Tuesday, February 19, 2008

Promote Additional Domain Controller to Primary Domain Controller

In an Active Directory forest, where you have several domain controllers, but one primary domain controller (PDC) - you may think that you must RESTORE or recover this PDC to salvage the domain. In other words, if the PDC fails - is all lost? Nope, not at all. Unless you do not have backup domain controllers.

When you promote additional servers on your domain, and make them member DC's in the same forest, then your domain details are available to you - and you simply need to transfer the Operation Master role to another DC - but before doing that - there are the FSMO's - yea, something hardly anyone knows about: FSMO = Flexible Single Master Operation - something your PDC or master of operations - manages. If a PDC - and Global Catalog for that matter - goes offline, a backup DC will generally pickup and juggle traffic for the PDC. But what happens if the PDC crashes altogether, and you need to basically assign a member backup DC the PDC role?

FSMO must be transferred to a backup DC before that DC can assume the Master of Operations role. This is done at the command-line level, and you must be careful before you make this call - ONLY do this if you are sure you cannot recover the original PDC because once you do this - you cannot laterr recover the PDC and bring it online. It cannot be added back into the forest at all.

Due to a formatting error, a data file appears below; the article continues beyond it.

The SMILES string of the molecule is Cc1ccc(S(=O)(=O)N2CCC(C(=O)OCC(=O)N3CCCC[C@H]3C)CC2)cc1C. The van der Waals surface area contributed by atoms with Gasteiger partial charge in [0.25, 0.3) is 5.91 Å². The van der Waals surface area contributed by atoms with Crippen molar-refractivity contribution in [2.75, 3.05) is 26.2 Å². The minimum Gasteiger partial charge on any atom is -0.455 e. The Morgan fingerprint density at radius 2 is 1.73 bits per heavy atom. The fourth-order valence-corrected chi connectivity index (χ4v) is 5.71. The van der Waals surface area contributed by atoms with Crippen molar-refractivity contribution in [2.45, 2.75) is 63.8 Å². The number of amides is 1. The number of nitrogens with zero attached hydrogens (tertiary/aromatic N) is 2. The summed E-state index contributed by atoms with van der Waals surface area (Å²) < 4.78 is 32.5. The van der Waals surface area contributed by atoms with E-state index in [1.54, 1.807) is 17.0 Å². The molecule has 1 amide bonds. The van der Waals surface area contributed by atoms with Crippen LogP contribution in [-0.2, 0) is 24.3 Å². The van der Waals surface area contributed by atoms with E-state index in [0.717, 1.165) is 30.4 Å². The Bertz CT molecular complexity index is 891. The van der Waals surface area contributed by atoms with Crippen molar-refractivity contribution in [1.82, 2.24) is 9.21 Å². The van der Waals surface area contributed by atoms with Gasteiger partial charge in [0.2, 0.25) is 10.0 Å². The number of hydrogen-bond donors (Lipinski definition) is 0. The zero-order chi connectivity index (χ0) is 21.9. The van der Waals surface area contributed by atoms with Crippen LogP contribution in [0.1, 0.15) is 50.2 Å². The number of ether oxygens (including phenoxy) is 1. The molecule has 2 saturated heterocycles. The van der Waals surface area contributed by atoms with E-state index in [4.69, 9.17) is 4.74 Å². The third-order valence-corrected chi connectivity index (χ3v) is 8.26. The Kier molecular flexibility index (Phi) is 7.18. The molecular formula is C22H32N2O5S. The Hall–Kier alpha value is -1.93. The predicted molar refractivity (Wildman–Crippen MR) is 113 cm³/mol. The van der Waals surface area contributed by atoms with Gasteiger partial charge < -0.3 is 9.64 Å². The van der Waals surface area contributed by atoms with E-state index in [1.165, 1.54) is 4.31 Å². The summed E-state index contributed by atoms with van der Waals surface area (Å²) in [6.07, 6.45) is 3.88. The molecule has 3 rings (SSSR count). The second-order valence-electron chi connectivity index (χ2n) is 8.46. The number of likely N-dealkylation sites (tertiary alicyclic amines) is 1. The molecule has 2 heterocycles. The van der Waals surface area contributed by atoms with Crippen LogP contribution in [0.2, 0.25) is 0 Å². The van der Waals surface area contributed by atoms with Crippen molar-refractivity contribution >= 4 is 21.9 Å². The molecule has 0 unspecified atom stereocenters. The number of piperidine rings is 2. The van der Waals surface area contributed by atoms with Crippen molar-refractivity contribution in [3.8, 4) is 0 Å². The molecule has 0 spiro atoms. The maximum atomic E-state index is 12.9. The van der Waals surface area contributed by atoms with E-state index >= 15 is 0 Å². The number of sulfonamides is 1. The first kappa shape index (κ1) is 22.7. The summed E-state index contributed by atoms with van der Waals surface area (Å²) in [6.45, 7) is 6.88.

So, the FSMO roles and how we transfer these. In a word, you cannot simply transfer the FSMO roles because the PDC is off line and not available to authorize the transfer. However, you 'can' SEIZE the FSMO roles from the original PDC - even with the machine offl line.

Caution: Using the Ntdsutil utility incorrectly may result in partial or complete loss of Active Directory functionality.

Open a CMD prompt on the backup DC you want to perform this on. At the command-line prompt, type Ntdsutil and press <Enter>.

At this prompt, type roles and press <Enter>:
ntdsutil: roles
fsmo maintenance:
Now type connections and press <Enter>:
fsmo maintenance: connections
server connections:
Now type connect to servername <serverName> where <serverName> is the name of the backup DC you are working on, and press <Enter>:
server connections: connect to servername hamddc02
Connected to hamdc02 using credentials of locally logged on user.
server connections:
At the server connections prompt type q and press <Enter>:
server connections: q
fsmo maintenance:

Now we are going to SEIZE the FSMO roles we want. NOTE: Out of the 5 FSMO roles, we are NOT
going to seize the Infrastructure Master. We do not want to put the Infrastructure Master (IM) role on the same domain controller as the Global Catalog server. If the Infrastructure Master runs on a GC server it will stop updating object information because it does not contain any references to objects that it does not hold. This is because a GC server holds a partial replica of every object in the forest. For now, we'll seize the following:

Seize domain naming master